#mentalhealth, #drugabuse, #Canada, #JenniferLavoie, #investigavieLaw
Ottawa, Apr 5 (Canadian-Media): Of more than 460 people killed in police encounters across Canada since the year 2000, 70 percent were mentally ill or had symptoms of drug abuse, media reports said.
42 percent of those who died were reportedly mentally distressed, while 45 per ent were under the influence of drugs or alcohol.
According to Jennifer Lavoie, a criminologist at Wilfrid Laurier University, main factors contributing to the rise in police encounters with emotional distressed people are closure of residential care facilities and a lack of resources for the mentally ill.
Use of lethal force in these cases was stigma of mental illness, believed Lavoie.
"I think officers likely have the same kinds of attitudes towards people with mental illness that the public does…people with mental illness tend to be more unpredictable, more dangerous than the general population," Lavoie said.
Some Canadian police forces including the Hamilton Police Service (HPS) had created in 2013 a special unit to intervene in crisis situations involving mental health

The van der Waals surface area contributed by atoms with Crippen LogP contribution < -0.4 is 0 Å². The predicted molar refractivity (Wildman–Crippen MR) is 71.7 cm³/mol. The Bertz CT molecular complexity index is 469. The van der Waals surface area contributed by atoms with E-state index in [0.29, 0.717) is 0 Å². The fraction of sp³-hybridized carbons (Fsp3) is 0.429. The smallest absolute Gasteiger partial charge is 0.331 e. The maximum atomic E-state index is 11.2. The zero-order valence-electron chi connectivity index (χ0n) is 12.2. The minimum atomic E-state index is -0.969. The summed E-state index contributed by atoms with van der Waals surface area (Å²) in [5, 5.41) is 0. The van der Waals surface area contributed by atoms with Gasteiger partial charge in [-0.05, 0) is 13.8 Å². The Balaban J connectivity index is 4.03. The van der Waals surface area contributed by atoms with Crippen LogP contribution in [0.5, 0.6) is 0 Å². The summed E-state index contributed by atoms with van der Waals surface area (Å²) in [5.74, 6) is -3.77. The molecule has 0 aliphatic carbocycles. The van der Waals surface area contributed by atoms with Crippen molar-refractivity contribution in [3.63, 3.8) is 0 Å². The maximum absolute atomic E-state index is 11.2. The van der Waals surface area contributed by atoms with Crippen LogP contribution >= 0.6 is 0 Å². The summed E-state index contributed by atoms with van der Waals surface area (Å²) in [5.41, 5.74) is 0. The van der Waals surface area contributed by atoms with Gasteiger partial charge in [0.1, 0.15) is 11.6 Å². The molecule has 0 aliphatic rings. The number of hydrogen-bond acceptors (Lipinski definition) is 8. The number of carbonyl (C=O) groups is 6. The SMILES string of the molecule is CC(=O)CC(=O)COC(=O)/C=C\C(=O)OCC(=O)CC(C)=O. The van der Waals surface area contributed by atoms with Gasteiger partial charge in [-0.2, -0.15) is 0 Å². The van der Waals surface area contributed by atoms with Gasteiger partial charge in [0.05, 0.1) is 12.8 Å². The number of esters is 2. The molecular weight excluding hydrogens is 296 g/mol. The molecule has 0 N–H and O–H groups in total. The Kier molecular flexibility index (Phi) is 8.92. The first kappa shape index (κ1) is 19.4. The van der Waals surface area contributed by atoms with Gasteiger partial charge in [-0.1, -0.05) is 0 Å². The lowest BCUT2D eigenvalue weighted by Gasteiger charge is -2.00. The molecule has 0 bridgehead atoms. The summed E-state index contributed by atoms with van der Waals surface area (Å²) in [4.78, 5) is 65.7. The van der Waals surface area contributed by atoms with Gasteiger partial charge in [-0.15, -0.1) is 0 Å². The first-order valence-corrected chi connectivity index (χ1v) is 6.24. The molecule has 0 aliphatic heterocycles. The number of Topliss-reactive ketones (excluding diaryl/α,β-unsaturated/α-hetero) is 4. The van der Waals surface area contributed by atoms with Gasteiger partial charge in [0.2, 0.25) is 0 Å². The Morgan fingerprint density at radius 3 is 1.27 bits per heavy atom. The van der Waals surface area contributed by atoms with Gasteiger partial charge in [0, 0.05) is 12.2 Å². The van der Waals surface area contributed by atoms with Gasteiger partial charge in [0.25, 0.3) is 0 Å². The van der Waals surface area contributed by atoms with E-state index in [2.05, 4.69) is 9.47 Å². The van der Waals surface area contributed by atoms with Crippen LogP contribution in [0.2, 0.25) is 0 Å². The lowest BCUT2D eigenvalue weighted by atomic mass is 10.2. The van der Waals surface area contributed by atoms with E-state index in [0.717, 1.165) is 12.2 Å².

HamiltonPolice. Image credit: Facebook page
HPS now operates distinct squads specializing in de-escalation and mental health or substance-abuse-related calls.
Its Mobile Crisis Rapid Response Teams connect mental health professionals and people in distress with medical and community services with the police and added such units should be mandatory for all police forces.
'There's so many times that these individuals don't need to go to hospital, they don't need to be arrested. They just need somebody to talk to," said Sgt. Steve Holmes, who heads up a special unit of the HPS designed to intervene in crisis situations involving mental health.
Holmes said many officers in the Hamilton force are specially trained to spot the signs of a mentally ill or distressed person and work to calm them.
With its model becoming successful, HPS have trained neighbouring forces on their methods.
A similar program is also in place in Edmonton.
Retired Moose Jaw Police chief Terry Coleman police need to understand why a person in distress might not respond to their commands, and why an aggressive approach can be disastrous for someone who is mentally ill or impaired.
Tom Stamatakis, president of the Canadian Police Association said governments have failed to put enough mental health resources into the community and added officers are not able to rapidly access person's mental health status or background in a crisis situation.
(Reporting by Asha Bajaj)